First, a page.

- Preliminary ecological appraisal.
- Protected species
- Protected species licence.
- Tree preservation order.
 External references
Ireland’s Minister for Rural and Community Development, Heather Humphreys, announced a new funding stream to support Local Authorities (LAs) to purchase vacant buildings that could be converted and developed for community use.
Eleven pubs across England have been recognised for their historic or unusual interiors, as they have been listed, upgraded or relisted.
The Heritage Sector Resilience Plan, developed by the Historic Environment Forum (HEF) with the support of Historic England, has been launched.
An ‘All-Island’ commitment to Ireland’s vernacular heritage has been established with the signing of the North South Agreement on Vernacular Heritage, supporting traditional buildings etc.
Canons House, a landmark building on Bristol Harbourside, has been awarded Grade II (GII) listed status having been built as a regional headquarters for Lloyds Bank between 1988 and 1991 (Arup)
The Building Research Establishment (BRE) has announced a new project with the Department for Business, Energy and Industrial Strategy (BEIS) to improve and modernise the home energy rating scheme used to measure the energy and environmental performance of UK homes.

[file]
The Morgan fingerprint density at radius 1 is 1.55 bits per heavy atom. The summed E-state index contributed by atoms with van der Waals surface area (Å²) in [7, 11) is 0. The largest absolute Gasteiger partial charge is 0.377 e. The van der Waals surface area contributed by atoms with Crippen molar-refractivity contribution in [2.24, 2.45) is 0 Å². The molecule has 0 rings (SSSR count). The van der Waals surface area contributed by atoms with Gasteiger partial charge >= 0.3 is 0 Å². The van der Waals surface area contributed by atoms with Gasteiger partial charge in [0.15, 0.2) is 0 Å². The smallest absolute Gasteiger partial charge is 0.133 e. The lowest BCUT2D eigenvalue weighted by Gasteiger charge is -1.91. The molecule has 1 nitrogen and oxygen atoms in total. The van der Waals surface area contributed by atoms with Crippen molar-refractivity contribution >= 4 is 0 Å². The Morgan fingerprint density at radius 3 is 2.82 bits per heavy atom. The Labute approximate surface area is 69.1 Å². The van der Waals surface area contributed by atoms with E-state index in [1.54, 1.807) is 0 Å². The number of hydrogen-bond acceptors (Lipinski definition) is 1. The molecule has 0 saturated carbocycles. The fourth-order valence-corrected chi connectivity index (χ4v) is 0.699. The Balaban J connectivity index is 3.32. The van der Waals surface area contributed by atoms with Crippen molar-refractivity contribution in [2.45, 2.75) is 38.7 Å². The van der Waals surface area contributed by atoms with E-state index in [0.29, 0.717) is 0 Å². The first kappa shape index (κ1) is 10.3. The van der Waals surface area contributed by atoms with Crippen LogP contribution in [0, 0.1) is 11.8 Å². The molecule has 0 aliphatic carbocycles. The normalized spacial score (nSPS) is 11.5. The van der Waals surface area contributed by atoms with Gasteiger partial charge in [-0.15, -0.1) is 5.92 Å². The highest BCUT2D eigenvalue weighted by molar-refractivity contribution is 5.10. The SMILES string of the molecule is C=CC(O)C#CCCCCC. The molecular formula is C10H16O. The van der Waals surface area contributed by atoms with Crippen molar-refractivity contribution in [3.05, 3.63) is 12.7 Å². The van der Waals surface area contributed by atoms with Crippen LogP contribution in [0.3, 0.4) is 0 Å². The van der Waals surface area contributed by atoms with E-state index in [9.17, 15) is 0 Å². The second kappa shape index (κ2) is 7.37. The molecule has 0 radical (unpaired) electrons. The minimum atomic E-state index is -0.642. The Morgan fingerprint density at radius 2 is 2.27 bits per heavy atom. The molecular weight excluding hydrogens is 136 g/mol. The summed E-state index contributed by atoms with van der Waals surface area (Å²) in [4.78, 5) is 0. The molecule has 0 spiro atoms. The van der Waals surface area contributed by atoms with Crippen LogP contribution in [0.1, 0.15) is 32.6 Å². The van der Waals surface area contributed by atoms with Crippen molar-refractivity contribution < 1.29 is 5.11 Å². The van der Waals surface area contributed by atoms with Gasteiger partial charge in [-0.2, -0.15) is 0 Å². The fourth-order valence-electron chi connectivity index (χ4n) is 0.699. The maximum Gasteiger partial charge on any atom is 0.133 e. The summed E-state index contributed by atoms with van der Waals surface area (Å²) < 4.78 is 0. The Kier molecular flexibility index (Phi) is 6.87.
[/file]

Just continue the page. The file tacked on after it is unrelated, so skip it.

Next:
Sector lead the Construction Skills Certification Scheme (CSCS) has recognised the IHBC’s professional accreditation and support (CPD etc.) in awarding its PQP (Professionally Qualified Person) cards.
Work to repair a fire-hit medieval hotel in Gloucester is underway as crews have started work to strip back some of the modern trappings and reveal the historic framework.
The Secretariat to the European Heritage Heads Forum has has coordinated its declaration of solidarity and support for Ukraine’s cultural heritage institutions.
2022 will see the IHBC mark a quarter of a century since our incorporation as a professional body supporting and accrediting built and historic environment conservation specialists. We’re kick-starting it by inviting your ideas on how to mark this special year!